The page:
A square rock-cutting with three steps in its western side was discovered in the southern square (L6; 2 × 2 m; Figs. 2, 3). The rim of a cooking pot dating to the Herodian period was discovered in the fill above the rock-cutting.
A round shaft (L5; diam. 0.45 m; Figs. 2, 4) was discovered c. 2.5 m north of the rock-cutting. The shaft was excavated to a depth of 1 m, before suspension of work due to the determination that this was a tomb. The potsherds in the fill of the shaft included a rim and body fragments of jars dating to Middle Bronze IIB.
A square (L7; 1.2 × 1.2 m) was opened 3.7 m north of the shaft tomb and two parallel rock-cuttings were discovered, aligned north–south (length of western 2.25 m, length of eastern 1.3 m, distance between them c. 0.6 m). Perpendicular rock-cuttings (length of northern 0.45 m, length of southern 0.15 m) were at both ends of the eastern rock-cutting and another rock-cutting was at the end of the southern end (length 0.37 m). The step of the western rock-cutting extended north beyond the boundaries of the square; however, not being straight and probably not deliberately hewn, it was natural. A few body fragments of jars dating to Middle Bronze IIB and a body fragment of a cooking pot from the Second Temple period were found in the fill excavated in the square.
No signs of rock-cuttings were discerned, nor any potsherds discovered in the northern square (L8; 0.80 × 1.25 m).
Although the excavation was limited in scope and the exposure of the shaft tomb was not completed, it is very important, as its finds constitute the first evidence of a Bronze Age necropolis along the western slope of Tell el Ful. Based on its shape, it seems that the shaft tomb was hewn in the Intermediate Bronze Age and according to the ceramic finds, it continued to be used in Middle Bronze IIB, as did other burial fields discovered in the region of the central hill country (e.g., the Holy Land burial site in Jerusalem, Qadmoniot 141:22–25). Although only a single tomb was discovered, it should be viewed as one of many and it can be assumed that additional tombs of its kind exist in the vicinity, since most shaft tombs are concentrated in burial fields (Qadmoniot 141). It is probable that the round rock-cutting, discovered in a previous excavation, c. 7 m north of the shaft tomb (HA-ESI 121; diam. 0.6 m, depth 0.67 m) was a shaft tomb, whose hewing was incomplete. In addition, it is reasonable to assume that other shaft tombs, not yet discovered, are found on the slope and other tombs were destroyed by later quarrying dating to the Iron Age and the Second Temple period, based on potsherds found on the surface.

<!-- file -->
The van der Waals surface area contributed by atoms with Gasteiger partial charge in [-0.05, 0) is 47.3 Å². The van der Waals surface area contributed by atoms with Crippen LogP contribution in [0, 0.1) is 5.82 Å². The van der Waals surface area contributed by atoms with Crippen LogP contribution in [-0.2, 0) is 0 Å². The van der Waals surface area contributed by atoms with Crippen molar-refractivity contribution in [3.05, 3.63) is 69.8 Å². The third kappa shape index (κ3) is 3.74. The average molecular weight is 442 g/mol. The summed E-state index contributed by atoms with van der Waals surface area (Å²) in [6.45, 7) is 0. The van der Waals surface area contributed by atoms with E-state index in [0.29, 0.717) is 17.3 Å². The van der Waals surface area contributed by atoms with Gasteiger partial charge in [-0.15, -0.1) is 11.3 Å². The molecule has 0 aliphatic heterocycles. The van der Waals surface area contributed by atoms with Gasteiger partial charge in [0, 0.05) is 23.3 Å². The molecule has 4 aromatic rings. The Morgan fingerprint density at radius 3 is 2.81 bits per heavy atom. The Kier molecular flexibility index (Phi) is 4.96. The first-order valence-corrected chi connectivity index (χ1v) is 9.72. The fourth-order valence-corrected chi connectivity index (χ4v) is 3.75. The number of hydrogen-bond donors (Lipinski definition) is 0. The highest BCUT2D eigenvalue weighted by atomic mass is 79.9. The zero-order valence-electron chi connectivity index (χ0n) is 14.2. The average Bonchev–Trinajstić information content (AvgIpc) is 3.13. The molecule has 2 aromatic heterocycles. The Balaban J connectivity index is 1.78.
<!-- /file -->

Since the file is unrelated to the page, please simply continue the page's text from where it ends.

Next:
A previous excavation on the western slope of Tell el Ful (HA-ESI 120) revealed potsherds dating to the Middle Bronze Age, but since no architectural remains were exposed, it was concluded that the potsherds and the fill in which they were found had eroded from the top of the tell. In the wake of the finds from the current excavation, it is assumed that the source of these potsherds was not from the top of the tell, but rather from a cemetery of shaft tombs located on the slope.